This book sees the boys (and girls) in gray go to work on Halloween, El Dia de Los Muertos (the Day of the Dead), the Sinterklaas celebration (more on that in a bit), and New Years Eve. Most of the cases involve children in one way or another. But how are they connected? And is it all leading to something terrible on the horizon…?

As a life-long Ghosthead, this series remains an absolute joy. Burnham’s writing is as close to the tone of the movies as we’ve ever seen from a Ghostbusters comic, Dan Schoening gives us delightful cartoony likenesses of the actors, set in a world that seems to be a hybrid of the movies, The Real Ghostbusters, and ’80s culture in general. There are so many little Easter eggs in these issues it’s almost impossible to spot them all in one sitting. But if you go to, and look up the individual issues, they actually go panel-by-panel for you. For instance, in this book alone you’ll find a ghost based on Bill Murray’s Caddyshack character, a quick look at Laura Summer, the voice of Janine from the first two seasons of The Real Ghostbusters, and a litany of other RGB references. It’s an honest-to-God treasure hunt for children of the ’80s.

Vol. 7 sees Mel character come back to the team as a Ghostbuster/FBI liaison, and we see quite a bit of her in this book. I continue to have trouble getting into her character. To yours truly, she still comes off like a stand-in for Dana Scully. One would think the more time we spend with her, the less that would be the case. But she still seems very vanilla. I appreciated her being placed in a Day of the Dead story, as it texturizes her a bit differently than the other characters. But simply put, I just don’t find her very interesting. I’ve recently wondered if that’s because, unlike most of the other characters, we’ve never seen Mel in the movies or on a cartoon. But by that logic, Ron Alexander would be a boring character by comparison, and that’s certainly not the case. It’s unfortunate, as there’s certainly nothing wrong with injecting a bit more femininity into the Ghostbusters.

The creative highlight of the book is issue #11, in which Peter, Egon, and Mel investigate a haunting by Sinterklaas, the mythical figure whose legend helped inspire the creation of Santa Claus. Like Santa, Sinterklaas leaves gifts for good children. But he also punishes the bad ones, fairly severely in some cases. Hearing Egon get picky about how it’s not Santa Claus, it’s Sinterklaas,” is amusing. But what really makes it special is what Venkman does when he comes face to face with the spectral Sinterklaas, who has a small child in his grasp. He maintains his trademark Venkman snark and wit. But the scene also illustrates that deep down, under all the scheming and womanizing, he has a kind heart. It’s a fantastic character moment.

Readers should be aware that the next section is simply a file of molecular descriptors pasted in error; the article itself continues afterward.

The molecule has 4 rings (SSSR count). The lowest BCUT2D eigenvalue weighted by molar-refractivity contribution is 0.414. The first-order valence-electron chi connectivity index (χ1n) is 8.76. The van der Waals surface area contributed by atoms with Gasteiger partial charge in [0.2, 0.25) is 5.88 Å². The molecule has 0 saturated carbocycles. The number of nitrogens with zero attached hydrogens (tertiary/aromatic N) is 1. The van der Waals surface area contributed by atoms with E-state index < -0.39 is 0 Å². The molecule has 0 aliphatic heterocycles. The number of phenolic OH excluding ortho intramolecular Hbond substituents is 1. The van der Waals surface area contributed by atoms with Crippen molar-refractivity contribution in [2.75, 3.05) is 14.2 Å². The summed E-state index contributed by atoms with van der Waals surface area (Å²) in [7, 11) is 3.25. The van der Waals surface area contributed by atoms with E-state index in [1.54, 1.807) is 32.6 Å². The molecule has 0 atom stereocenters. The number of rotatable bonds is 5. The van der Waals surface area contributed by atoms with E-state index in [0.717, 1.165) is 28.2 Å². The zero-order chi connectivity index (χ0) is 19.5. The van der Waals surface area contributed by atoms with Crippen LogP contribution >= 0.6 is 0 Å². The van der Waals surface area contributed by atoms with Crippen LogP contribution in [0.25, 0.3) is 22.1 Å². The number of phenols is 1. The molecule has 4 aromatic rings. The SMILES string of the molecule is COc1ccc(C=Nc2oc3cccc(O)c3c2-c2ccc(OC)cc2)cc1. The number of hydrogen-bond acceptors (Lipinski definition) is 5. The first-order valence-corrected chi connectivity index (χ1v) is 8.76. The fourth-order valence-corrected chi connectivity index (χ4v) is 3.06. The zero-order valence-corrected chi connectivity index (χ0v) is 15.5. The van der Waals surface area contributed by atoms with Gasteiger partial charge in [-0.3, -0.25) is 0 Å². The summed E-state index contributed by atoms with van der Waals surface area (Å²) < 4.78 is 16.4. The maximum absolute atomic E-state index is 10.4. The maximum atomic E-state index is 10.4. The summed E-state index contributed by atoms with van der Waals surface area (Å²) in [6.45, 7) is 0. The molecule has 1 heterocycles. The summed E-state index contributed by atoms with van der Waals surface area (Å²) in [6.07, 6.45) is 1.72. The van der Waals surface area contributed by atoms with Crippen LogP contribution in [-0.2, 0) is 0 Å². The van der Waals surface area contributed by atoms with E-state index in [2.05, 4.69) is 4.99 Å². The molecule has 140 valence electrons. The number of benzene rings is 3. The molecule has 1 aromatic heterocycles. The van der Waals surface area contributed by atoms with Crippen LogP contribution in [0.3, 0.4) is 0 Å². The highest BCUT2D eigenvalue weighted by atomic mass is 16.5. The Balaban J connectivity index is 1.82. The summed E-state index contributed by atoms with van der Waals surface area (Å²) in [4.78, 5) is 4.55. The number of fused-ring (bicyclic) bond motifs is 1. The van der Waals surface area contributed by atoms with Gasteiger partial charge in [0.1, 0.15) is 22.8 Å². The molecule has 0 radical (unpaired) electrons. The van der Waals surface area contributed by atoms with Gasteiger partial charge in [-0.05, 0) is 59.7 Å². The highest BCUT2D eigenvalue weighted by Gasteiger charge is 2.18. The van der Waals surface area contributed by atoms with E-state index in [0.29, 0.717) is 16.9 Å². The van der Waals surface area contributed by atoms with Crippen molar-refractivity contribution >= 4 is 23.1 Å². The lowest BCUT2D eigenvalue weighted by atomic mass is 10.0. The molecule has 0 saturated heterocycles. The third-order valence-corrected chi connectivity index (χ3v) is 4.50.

This book also plants some seeds for Mass Hysteria, the big story IDW is doing to commemorate the 3oth anniversary of Ghostbusters. These occur in the main story, as well as the various back-ups Burnham does with various artists. Particularly notable is the debut of Eduardo, who fans may recognize from the Extreme Ghostbusters cartoon. Like Kylie, he helps out at Ray’s book store. But this book sees him sucked back into ancient Mesopotamia, to deliver a message to the Ghostbusters from an entity called Tiamat. Google that word. It’ll give you some interesting insight into what Burnham, Schoening, and the gang are planning.

In issue #12, we see the Chicago Ghostbusters run into a familiar face: Alyssa Milano’s character from Ghostbusters: The Video Game, Dr. Alyssa Selwyn. Dr. Selwyn has brought the “World of Gozer” exhibit to the Windy City, and as one might expect, things go bad. Erik Evensen’s art isn’t done any favors when it’s put next to Schoening’s work. But all in all, it’s nice that they connected the Chicago team to Mass Hysteria that way, and incorporated a familiar character in the process.

Ghostbusters, Vol. 7 is less fulfilling than its predecessors (as I said, I’m not a fan of holiday episodes). But by the standards Burnham and Schoening have set, that’s still more satisfying than a great many other books you’ll find on the stands. But it does give the reader a sense that something big, and not-to-be-missed is coming. And again, based on Burnham and Schoening’s reputation, I’m inclined to believe it.

RATING: 7/10

Front page image and image 1 from Image 2 from